In February 2017, NPS MedicineWise launched the program COPD medicines and inhalers: stepping through the options. The goal of the program was to improve quality of life for Australians with stable COPD through improved medicines management in primary care.
In 2017, 2500 GPs across Australia were invited to complete a pre- and post-survey to identify trends in GP confidence, knowledge and practice regarding the use of COPD medicines and inhalers.
A total of 443 GPs completed the pre-survey and 283 GPs completed the post-survey 9 months after participating in an educational visit.
NPS MedicineWise thanks participating GPs for taking the time to complete our surveys.
About the respondents
GPs from all states and territories completed the survey. The majority had been practicing for more than 20 years and were employed in larger practices (with three or more GPs).
GPs commonly participated in a one-to-one or group-based educational visit facilitated by an NPS MedicineWise Clinical Services Specialist.
Key evaluation findings
A total of 8311 unique GPs participated in NPS MedicineWise COPD educational visits, which exceeded expectations.
Most respondents (98%) who participated in an educational visit were ‘very satisfied’ or ‘satisfied’ with the Clinical Services Specialists, particularly their knowledge, communication style and ability to answer questions.
Following the educational visits, GPs were more likely to understand the need to:
- limit the use of inhaled corticosteroid (ICS) + long-acting beta-2 agonist (LABA) fixed-dose combinations to patients with moderate to severe COPD and frequent exacerbations
- use spirometry to confirm FEV1 < 50% predicted before stepping-up therapy to an ICS + LABA fixed-dose combination
- prescribe an ICS + LABA fixed-dose combination in patients with COPD and no asthma when FEV1 < 50% predicted and the patient has experienced two or more exacerbations in the previous year.
The GPs were also more likely to:
- use spirometry in addition to history and clinical examination to exclude asthma and asthma-COPD overlap syndrome (ACOS)
- appropriately manage COPD using a stepwise approach
- use Lung Foundation Australia’s stepwise management chart.
GP respondents were asked to indicate their level of agreement with a number of knowledge statements about prescribing medicines for patients with COPD (with no overlap with asthma).
Table 1 shows the knowledge statements and the percentages of GPs who reported the desired response (‘strongly agree’ or ‘agree’) both before and after participating in a visit from an NPS MedicineWise Clinical Services Specialist.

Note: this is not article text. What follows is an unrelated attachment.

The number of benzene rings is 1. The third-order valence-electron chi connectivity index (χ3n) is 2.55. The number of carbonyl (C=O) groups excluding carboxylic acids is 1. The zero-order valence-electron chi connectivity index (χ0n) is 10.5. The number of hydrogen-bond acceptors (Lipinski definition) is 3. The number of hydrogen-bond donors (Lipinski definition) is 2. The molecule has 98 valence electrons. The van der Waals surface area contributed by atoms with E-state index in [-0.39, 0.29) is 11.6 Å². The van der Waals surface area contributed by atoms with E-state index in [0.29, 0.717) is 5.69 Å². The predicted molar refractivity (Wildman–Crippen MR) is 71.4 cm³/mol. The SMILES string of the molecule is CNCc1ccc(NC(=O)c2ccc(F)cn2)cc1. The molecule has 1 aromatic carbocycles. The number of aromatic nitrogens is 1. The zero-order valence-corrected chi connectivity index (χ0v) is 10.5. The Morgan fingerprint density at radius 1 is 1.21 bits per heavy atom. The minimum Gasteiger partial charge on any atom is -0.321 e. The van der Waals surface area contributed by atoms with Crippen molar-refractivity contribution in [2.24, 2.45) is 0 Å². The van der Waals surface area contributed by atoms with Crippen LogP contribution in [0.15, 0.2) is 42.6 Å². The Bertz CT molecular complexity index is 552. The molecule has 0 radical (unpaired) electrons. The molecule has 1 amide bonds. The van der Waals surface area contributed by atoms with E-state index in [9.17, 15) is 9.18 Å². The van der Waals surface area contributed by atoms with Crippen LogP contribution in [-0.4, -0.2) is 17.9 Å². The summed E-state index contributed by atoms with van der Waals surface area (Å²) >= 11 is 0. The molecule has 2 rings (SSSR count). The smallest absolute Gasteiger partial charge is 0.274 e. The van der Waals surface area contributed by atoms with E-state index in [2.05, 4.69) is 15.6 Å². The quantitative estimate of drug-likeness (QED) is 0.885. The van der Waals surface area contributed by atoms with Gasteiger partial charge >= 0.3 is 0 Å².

Following the educational visits, desired responses significantly increased for each of the three knowledge statements.
Table 1: GP responses to knowledge statements
|GP responses before visit
|GP responses after visit
Use of LABA + long-acting muscarinic antagonist (LAMA) fixed-dose combination should be limited to patients with uncontrolled symptoms despite long-acting bronchodilator monotherapy
|69 (293)||77 (216)||+8 (p = 0.011)|
|Consideration of ICS + LABA fixed-dose combination should be limited to patients with moderate to severe COPD and frequent exacerbations||74 (318)||85 (237)||+11 (p = 0.001)|
|Spirometry should be used before stepping-up inhaler therapy to an ICS + LABA fixed-dose combination to confirm FEV1 < 50% predicted||50 (215)||64 (179)||+14 (p < 0.001)|
GP respondents were also asked to indicate one situation when they would consider prescribing an ICS + LABA fixed-dose combination in patients with COPD and no asthma.
Figure 1 shows the four situations presented to GPs and percentages of GPs who selected the desired response, as per COPD guidelines, of ‘FEV1 < 50% predicted and the patient has experienced two or more exacerbations in the previous year’.
The proportion of GPs who selected the desired response significantly increased after the educational visits, from 52% to 62% (p = 0.015).
Marie is a 69-year-old patient who was diagnosed with mild COPD 4 years ago. She was prescribed a LAMA inhaler (aclidinium) to use daily and a short-acting beta-2 agonist SABA inhaler (salbutamol) when required. She is seeing you today because she has been feeling breathless and wheezy despite her inhalers. She has no history of exacerbations and demonstrates good device usage techniques. What would be your next step in controlling Marie’s symptoms?
Figure 2 shows the percentages of GPs who reported the desired response when they were asked the question above about controlling Marie’s symptoms. In line with COPD guidelines, the desired response was ‘step-up therapy to a combination LABA + LAMA’ inhaled medicine.
The proportion of GPs who selected the desired response significantly increased after the educational visits, from 67% to 78%.
This 11% increase met the COPD program’s objective, which pre-specified a 10% increase in the proportion of GPs who correctly diagnose and manage COPD according to Lung Foundation Australia’s stepwise criteria.
The results suggest that the educational visits effectively delivered the program’s key messages about the need to apply a stepwise approach to COPD management.
The COPD educational visits attracted over 8000 GPs who were satisfied with the quality of the activity they participated in and believed it to be entirely relevant to their practice.
The Clinical Services Specialists, who delivered the program to GPs, were praised for their knowledge of the topic and their communication skills.
Overall, GP participation led to significant improvements in knowledge and practice in key areas of COPD management.
In particular, the educational visits effectively delivered key messages on correctly diagnosing and managing COPD using a stepwise approach and using spirometry.
The visits also successfully increased use of Lung Foundation Australia’s stepwise management chart.
The survey findings will inform future programs to better serve the needs of GPs.